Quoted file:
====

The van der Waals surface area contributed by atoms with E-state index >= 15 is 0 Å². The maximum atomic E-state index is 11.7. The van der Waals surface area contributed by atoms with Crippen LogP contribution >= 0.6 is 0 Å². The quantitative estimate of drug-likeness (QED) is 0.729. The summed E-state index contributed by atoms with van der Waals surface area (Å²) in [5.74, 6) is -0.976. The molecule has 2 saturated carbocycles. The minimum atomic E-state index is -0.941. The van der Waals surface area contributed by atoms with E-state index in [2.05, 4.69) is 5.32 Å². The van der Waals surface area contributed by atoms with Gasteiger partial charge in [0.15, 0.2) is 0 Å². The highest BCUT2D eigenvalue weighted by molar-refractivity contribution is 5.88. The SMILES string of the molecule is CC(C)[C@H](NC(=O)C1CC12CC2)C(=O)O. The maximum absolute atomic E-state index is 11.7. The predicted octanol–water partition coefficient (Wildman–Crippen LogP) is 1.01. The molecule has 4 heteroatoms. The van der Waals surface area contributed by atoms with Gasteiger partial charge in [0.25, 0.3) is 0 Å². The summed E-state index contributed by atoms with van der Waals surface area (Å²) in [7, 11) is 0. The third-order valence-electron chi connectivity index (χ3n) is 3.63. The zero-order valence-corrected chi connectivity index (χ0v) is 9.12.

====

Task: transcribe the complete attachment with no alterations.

The van der Waals surface area contributed by atoms with E-state index >= 15 is 0 Å². The maximum atomic E-state index is 11.7. The van der Waals surface area contributed by atoms with Crippen LogP contribution >= 0.6 is 0 Å². The quantitative estimate of drug-likeness (QED) is 0.729. The summed E-state index contributed by atoms with van der Waals surface area (Å²) in [5.74, 6) is -0.976. The molecule has 2 saturated carbocycles. The minimum atomic E-state index is -0.941. The van der Waals surface area contributed by atoms with E-state index in [2.05, 4.69) is 5.32 Å². The van der Waals surface area contributed by atoms with Gasteiger partial charge in [0.15, 0.2) is 0 Å². The highest BCUT2D eigenvalue weighted by molar-refractivity contribution is 5.88. The SMILES string of the molecule is CC(C)[C@H](NC(=O)C1CC12CC2)C(=O)O. The maximum absolute atomic E-state index is 11.7. The predicted octanol–water partition coefficient (Wildman–Crippen LogP) is 1.01. The molecule has 4 heteroatoms. The van der Waals surface area contributed by atoms with Gasteiger partial charge in [0.25, 0.3) is 0 Å². The summed E-state index contributed by atoms with van der Waals surface area (Å²) in [7, 11) is 0. The third-order valence-electron chi connectivity index (χ3n) is 3.63. The zero-order valence-corrected chi connectivity index (χ0v) is 9.12.